It starts with a death. A man under a train – the ‘one under’ of the title – a horrified driver, a pragmatic colleague advising that some time off and some distance from the event will cure all, step back and let the system do what the system does, don’t dwell. From there the play spins both backwards and forwards in time, as we unravel the last hours of the man who jumped (or did he?) onto the tracks and the man who drove the train that killed him.
A new version of the 2005 Winsome Pinnock play, One Under is a story of family (real and imagined), murky motives and half-truths. Tube driver Cyrus (Stanley J. Browne), no longer employed, is keeping himself busy doing odd jobs and gardening for Nella (Shenagh Govan) – but are his reasons as benign as they seem? Certainly, Nella’s adoptive daughter Zoe (Evlyne Oyedokun) has her doubts, but is she keeping secrets of her own? Meanwhile Sonny (Reece Pantry) is wooing kind-hearted laundry worker Christine (Clare-Louise English), but are his outlandish tales just a bold tactic for seduction, or do they hide a darker truth? And how do all these stories tie together?
The cast all do well in their roles. Shenagh Govan gives us a sense of the pain beneath Nella’s brisk pragmatism, and while we get only a glimpse of the easy-going man Cyrus was before the incident, Browne is empathetic as a man rocked by tragedy and desperate for answers. Evlyne Oyedokun is spiky and brittle as the daughter who always worried she was second best and channels that into over-protectiveness, and Reece Pantry’s Sonny is mercurial and charming, but with a fragility bubbling beneath the surface – it’s easy to see why he manages to win over the down-to-earth but vulnerable Christine (a nicely nuanced turn from English), despite a courtship that stretches credulity to breaking.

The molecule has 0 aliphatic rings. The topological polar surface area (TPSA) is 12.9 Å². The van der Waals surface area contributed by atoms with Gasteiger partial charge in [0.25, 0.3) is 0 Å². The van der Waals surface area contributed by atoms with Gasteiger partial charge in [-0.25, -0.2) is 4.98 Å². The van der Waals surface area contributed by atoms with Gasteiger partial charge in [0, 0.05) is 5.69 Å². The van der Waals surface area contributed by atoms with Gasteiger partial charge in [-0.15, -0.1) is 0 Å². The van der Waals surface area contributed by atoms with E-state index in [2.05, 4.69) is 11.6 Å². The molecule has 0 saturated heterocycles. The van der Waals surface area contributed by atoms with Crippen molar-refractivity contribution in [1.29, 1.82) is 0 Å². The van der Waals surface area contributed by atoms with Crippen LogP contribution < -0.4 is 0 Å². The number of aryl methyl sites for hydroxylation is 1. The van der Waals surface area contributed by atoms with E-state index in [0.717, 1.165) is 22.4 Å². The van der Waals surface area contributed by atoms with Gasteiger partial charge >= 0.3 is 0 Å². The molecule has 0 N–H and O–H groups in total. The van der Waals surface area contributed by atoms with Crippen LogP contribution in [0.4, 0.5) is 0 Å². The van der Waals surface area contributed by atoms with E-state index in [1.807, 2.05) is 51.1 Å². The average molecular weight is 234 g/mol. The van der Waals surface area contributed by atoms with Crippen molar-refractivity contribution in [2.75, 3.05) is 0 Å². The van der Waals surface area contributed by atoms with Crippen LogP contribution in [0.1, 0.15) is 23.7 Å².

A co-production by Graeae Theatre Company (which specialises in plays centring Deaf and disabled artists) and Theatre Royal Plymouth, the show is captioned and audio described (which shouldn’t be such a rarity it needs commenting on, but here we are) and the captions are worked nicely into Amelia Jane Hankin’s set, with the tube arrivals board notice switching seamlessly into a screen for the captions.
Although it is keen to explore the human story behind what is seemingly a random, if tragic, event, Pinnock’s script is admirably comfortable with unanswered questions – the fact that we may never fully understand another’s interior life, or know how much of what they say is true. It tackles both grief and mental illness sensitively – Sonny’s suicide and the build to it is handled with care (and content warnings abound, so it never feels like a cheap shock sprung on an unwary audience). But despite solid work from the cast and director Amit Sharma, it’s never as compelling as it could be. Uneven pacing means the piece fails to build the momentum or tension it needs, and although the characters aren’t merely two-dimensional, it also never feels like we get very far beyond the surface. The result is the story doesn’t quite cohere as it should, making for an ultimately frustrating experience.
One Under ran at Live Theatre from 12-13 November. It tours to Birmingham, Salisbury and London in November and December. More info here.